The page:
Living in the tropics, surrounded by jungle-covered hills, corals, picture-perfect beaches and cocktails sounds like a dream. Imagine listening the gentle music of the waves, bird songs, or the characteristic ‘zzzzzzzzzz’ of mosquitoes while enjoying a cup of coffee at the sun set. Walk along the beach, go for a swim to cool off from the sun’s warmth and do some snorkeling. This is paradise.
This is a dream that comes true for testate amoebae.
Travelling through tropical countries is such an experience that most people dream of returning; the same holds true for testate amoebae. Visiting tropics is one thing but by actually accumulating down some shells, testate amoebae gained a much better perspective on just how awesome the warmer part of the world is compared to the cold and dark side of the world. With the sun, sand and sea at your pseudostome-door and a relaxed way of life, the tropics has it all.
Tropics are so diverse that testate amoebae can enjoy various and nice places to live in. Sphagnum mosses in the Galapagos is an obvious spot to enjoy the tropics (Fournier et al. 2015), but why always live in a moss while you can experience other habitats? Living in the tropics also means sometimes living differently from what you already know. In such purpose, the jungle seems appropriate! The jungle is a great place to go hiking and trekking, and incidentally see how diverse and valuable these ecosystems are. Plus, it’s usually the best place to spot new habitats, particularly if you are an amoebae. Pseudopoding through the dense and muddy vegetation gives a sense of true exploration, you never know what you’ll find. That’s what happened to testate amoebae when they ended up in tank-bromeliads as they wanted to cool off after a hike through the humid jungle.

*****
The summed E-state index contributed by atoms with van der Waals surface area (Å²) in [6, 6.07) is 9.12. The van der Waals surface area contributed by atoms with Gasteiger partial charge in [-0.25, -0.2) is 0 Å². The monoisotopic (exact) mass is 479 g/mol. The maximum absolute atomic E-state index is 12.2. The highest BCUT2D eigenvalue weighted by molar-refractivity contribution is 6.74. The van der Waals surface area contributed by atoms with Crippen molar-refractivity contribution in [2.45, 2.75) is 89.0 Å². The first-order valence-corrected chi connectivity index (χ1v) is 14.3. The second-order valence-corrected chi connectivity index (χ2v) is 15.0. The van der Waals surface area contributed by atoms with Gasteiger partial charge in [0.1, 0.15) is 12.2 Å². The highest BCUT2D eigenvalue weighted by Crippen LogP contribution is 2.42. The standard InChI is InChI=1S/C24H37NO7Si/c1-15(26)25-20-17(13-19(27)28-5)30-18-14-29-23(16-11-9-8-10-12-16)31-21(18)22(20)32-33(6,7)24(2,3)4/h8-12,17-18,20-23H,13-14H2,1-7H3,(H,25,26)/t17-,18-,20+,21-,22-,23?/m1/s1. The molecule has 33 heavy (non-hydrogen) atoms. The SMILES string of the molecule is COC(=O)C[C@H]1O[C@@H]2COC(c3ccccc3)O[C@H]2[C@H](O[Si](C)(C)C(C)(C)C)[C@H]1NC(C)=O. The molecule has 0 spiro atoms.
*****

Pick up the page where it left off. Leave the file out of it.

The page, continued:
Bromeliads include mainly epiphytic rosette plants occurring mostly in Central and South America. They collect rain water and particulate materials in tanks (cisterns) formed by the coalescing leaf axils. These tanks form micro-ecosystems above the ground where groups of freshwater organisms ranging from algae, fungi, bacteria and protozoa through insects to frogs are represented and constitute considerable populations (Frank 1983, Laessle 1961, Maguire 1971, Picado 1913, Richardson 1999). Of special interest to us, these tanks are inhabited by many characteristic protists and small metazoans (Picado 1913; Maguire 1971; Martinelli 2000; Schönborn 2003). The only way for Nebela tincta, a widely distributed species, to meet Polyplaca globosa (Figure 1), P. monocornica and P. invaginata is to visit a Brazilian tank-bromeliad (Torres-Stolzenberg 2000).